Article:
New worries about meth trends
After a decline in the number of labs in the US, amounts of the addictive drug have gone up.
After a dramatic decline over several years, the availability of methamphetamine – a highly addictive stimulant "cooked" with chemicals from over-the-counter cold medications – began to creep up in 2008.Skip to next paragraph
Subscribe Today to the Monitor
The reversal, reported by the National Drug Intelligence Center (NDIC), worries law enforcement agencies. They've poured resources into treating an epidemic that crossed the country in recent years. Over 17,000 methamphetamine labs were discovered in 2004, tucked inside homes, barns, and vehicles. Among the dangerous byproducts: toxic waste, explosions, theft, and other crimes to support addiction.
"It's everywhere from soccer moms to someone who just got out of prison," says Sgt. Gary Higginbotham of the Jefferson County, Mo., sheriff's department, which led the nation in lab busts for the past several years.
In 2005, Congress passed restrictions on key ingredients ephedrine and pseudoephedrine found in cold and allergy medicines. It helped: during 2007, agents found just 5,910 labs. That year, Mexico banned all imports containing either chemical in an effort to curb exports by large-scale traffickers. The move helped create methamphetamine shortages in many parts of the country during 2007 and the first part of 2008, the NDIC states in its December report.
But several indicators suggest that since then, domestic production has increased to fill the void. Authorities say more small-time cooks are sidestepping federal regulations to obtain what they need to manufacture the drug.
The per-gram price of pure methamphetamine fell more than 30 percent, from $267.74 to $184.09, between the last quarter of 2007 and the third quarter of this year, according to the US Drug Enforcement Administration (DEA).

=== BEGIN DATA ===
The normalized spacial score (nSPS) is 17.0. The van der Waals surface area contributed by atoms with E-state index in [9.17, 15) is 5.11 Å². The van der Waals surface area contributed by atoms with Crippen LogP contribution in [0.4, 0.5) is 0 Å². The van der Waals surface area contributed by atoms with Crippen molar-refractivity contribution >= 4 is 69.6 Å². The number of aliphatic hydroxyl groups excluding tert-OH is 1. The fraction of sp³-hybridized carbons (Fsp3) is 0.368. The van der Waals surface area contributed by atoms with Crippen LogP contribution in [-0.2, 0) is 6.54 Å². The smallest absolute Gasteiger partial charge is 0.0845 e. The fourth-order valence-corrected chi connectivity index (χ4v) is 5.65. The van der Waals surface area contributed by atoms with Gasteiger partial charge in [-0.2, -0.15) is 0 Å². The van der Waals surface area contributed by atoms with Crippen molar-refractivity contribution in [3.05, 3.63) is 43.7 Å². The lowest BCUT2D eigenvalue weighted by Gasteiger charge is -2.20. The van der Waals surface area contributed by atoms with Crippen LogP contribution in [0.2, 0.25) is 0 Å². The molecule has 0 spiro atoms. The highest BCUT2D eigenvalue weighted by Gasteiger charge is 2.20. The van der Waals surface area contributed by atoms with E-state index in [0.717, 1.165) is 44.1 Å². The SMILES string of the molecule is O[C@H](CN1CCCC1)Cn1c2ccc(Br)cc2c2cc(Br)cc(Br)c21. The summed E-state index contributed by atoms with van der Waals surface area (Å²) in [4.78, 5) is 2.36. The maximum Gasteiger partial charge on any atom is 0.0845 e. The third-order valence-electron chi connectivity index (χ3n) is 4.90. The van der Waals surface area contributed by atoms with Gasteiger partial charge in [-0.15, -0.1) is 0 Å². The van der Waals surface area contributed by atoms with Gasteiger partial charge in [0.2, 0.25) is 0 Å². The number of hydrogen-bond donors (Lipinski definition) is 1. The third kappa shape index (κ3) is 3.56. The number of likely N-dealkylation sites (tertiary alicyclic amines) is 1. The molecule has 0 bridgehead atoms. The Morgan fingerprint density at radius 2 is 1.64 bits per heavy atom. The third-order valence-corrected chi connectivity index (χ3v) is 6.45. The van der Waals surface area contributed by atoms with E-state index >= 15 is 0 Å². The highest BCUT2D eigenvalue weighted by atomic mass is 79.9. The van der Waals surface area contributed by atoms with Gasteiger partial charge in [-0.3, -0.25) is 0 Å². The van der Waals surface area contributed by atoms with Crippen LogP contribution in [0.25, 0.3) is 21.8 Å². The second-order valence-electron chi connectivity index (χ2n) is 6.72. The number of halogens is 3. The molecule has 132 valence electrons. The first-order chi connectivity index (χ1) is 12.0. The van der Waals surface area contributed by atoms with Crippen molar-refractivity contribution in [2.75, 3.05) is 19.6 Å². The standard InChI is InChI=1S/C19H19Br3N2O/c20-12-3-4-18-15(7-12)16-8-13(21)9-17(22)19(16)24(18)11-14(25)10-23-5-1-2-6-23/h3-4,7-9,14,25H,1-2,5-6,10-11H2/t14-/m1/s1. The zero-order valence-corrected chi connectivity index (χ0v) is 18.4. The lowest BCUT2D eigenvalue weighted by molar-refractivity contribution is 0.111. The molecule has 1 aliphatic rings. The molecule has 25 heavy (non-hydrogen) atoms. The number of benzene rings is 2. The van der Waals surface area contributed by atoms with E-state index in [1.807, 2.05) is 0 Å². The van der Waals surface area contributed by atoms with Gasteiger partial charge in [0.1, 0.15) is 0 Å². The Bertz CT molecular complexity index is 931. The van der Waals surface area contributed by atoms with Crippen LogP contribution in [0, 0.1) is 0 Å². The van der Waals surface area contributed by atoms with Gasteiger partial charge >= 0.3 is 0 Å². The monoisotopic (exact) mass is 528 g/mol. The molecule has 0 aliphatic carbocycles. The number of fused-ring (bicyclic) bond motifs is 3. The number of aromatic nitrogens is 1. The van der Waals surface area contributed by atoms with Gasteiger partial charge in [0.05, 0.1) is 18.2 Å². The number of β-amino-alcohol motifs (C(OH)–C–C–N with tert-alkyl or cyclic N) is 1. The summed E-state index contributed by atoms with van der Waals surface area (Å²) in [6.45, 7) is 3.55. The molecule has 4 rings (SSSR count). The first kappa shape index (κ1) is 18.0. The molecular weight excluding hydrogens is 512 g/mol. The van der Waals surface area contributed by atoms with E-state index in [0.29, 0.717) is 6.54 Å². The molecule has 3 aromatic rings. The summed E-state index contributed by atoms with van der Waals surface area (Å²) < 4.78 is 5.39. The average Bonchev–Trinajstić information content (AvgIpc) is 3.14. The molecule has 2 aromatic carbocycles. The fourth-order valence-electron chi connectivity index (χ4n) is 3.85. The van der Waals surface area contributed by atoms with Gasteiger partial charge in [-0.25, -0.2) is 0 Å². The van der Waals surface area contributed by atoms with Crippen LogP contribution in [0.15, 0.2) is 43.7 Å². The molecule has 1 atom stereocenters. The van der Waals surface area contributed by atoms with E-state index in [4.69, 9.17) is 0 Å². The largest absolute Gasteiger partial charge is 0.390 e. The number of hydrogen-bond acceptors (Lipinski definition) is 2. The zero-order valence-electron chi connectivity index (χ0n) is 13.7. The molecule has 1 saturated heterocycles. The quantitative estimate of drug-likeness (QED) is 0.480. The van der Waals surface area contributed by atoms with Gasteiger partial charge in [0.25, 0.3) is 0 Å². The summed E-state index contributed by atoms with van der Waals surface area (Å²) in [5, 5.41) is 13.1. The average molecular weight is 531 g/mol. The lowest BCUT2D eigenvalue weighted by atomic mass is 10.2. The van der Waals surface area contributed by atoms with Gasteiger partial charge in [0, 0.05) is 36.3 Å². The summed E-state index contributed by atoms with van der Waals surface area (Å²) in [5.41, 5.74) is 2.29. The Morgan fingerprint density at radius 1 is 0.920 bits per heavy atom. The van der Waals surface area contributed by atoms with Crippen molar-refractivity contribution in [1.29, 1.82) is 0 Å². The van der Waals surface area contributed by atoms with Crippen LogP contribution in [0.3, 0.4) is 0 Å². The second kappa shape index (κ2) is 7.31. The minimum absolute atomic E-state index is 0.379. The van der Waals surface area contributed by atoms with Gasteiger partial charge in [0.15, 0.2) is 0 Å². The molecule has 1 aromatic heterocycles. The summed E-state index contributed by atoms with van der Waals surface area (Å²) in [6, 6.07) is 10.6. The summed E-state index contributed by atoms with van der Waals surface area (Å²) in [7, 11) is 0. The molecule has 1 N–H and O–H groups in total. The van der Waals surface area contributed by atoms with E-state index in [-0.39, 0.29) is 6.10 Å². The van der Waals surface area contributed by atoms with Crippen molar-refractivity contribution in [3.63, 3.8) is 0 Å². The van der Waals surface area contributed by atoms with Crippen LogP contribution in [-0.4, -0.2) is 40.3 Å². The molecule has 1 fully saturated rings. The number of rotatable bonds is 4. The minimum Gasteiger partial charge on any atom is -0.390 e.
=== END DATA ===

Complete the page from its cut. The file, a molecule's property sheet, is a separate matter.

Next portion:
Lab seizures also quickened in many areas. In Michigan, for example, 127 sites were raided between January and July of 2008 after 101 of them turned up in all of 2007.
"Restrictions did their job for a while, but [methamphetamine producers] found a way to get around them," said Abraham Azzam, executive director of Michigan's High Intensity Drug Trafficking Area, a federal program that coordinates drug enforcement. "What we're seeing is a proliferation."
As a result of the federal restrictions passed in 2005, there are daily and monthly limits on how many grams of ephedrine-based products may be purchased. Employees check customers' identification and log the amounts into a store or chain-wide database to ensure compliance.
That law is now commonly bypassed through a technique called "smurfing." Small groups who know two or three cooks will travel from store to store, buying the maximum allowable amount of ingredients. Then they trade medications for finished methamphetamine or cash.